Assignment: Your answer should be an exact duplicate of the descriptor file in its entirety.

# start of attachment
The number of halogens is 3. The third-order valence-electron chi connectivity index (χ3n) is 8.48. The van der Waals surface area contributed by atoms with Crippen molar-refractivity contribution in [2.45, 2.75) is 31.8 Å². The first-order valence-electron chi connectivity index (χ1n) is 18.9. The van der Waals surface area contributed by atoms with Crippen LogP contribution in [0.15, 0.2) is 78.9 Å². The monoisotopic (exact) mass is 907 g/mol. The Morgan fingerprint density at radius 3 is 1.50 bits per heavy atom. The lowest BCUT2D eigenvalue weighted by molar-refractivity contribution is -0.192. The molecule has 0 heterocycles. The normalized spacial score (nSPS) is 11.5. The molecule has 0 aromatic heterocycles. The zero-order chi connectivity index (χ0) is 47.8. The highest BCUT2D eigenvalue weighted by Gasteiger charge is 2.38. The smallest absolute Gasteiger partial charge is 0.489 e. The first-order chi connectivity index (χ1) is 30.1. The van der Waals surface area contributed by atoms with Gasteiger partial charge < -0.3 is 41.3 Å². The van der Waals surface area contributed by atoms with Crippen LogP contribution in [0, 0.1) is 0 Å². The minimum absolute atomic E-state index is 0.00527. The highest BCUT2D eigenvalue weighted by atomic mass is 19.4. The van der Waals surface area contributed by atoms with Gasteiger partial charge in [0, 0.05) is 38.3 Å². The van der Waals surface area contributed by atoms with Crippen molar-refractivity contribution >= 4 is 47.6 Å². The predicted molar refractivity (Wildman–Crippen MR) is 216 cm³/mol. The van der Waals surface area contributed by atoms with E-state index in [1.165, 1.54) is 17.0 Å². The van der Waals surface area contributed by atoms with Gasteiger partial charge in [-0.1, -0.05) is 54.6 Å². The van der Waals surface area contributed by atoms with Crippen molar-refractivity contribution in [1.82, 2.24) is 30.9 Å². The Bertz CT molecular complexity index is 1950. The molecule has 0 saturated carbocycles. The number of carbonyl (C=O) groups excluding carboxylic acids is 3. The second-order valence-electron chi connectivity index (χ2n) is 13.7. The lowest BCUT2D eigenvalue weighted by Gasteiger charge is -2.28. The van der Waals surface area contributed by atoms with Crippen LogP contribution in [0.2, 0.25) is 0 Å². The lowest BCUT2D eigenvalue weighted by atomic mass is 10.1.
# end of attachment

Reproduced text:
The number of halogens is 3. The third-order valence-electron chi connectivity index (χ3n) is 8.48. The van der Waals surface area contributed by atoms with Crippen molar-refractivity contribution in [2.45, 2.75) is 31.8 Å². The first-order valence-electron chi connectivity index (χ1n) is 18.9. The van der Waals surface area contributed by atoms with Crippen LogP contribution in [0.15, 0.2) is 78.9 Å². The monoisotopic (exact) mass is 907 g/mol. The Morgan fingerprint density at radius 3 is 1.50 bits per heavy atom. The lowest BCUT2D eigenvalue weighted by molar-refractivity contribution is -0.192. The molecule has 0 heterocycles. The normalized spacial score (nSPS) is 11.5. The molecule has 0 aromatic heterocycles. The zero-order chi connectivity index (χ0) is 47.8. The highest BCUT2D eigenvalue weighted by Gasteiger charge is 2.38. The smallest absolute Gasteiger partial charge is 0.489 e. The first-order chi connectivity index (χ1) is 30.1. The van der Waals surface area contributed by atoms with Gasteiger partial charge < -0.3 is 41.3 Å². The van der Waals surface area contributed by atoms with Crippen LogP contribution in [0, 0.1) is 0 Å². The minimum absolute atomic E-state index is 0.00527. The highest BCUT2D eigenvalue weighted by atomic mass is 19.4. The van der Waals surface area contributed by atoms with Gasteiger partial charge in [0, 0.05) is 38.3 Å². The van der Waals surface area contributed by atoms with Crippen molar-refractivity contribution >= 4 is 47.6 Å². The predicted molar refractivity (Wildman–Crippen MR) is 216 cm³/mol. The van der Waals surface area contributed by atoms with E-state index in [1.165, 1.54) is 17.0 Å². The van der Waals surface area contributed by atoms with Gasteiger partial charge in [-0.1, -0.05) is 54.6 Å². The van der Waals surface area contributed by atoms with Crippen molar-refractivity contribution in [1.82, 2.24) is 30.9 Å². The Bertz CT molecular complexity index is 1950. The molecule has 0 saturated carbocycles. The number of carbonyl (C=O) groups excluding carboxylic acids is 3. The second-order valence-electron chi connectivity index (χ2n) is 13.7. The lowest BCUT2D eigenvalue weighted by Gasteiger charge is -2.28. The van der Waals surface area contributed by atoms with Crippen LogP contribution in [0.2, 0.25) is 0 Å². The lowest BCUT2D eigenvalue weighted by atomic mass is 10.1.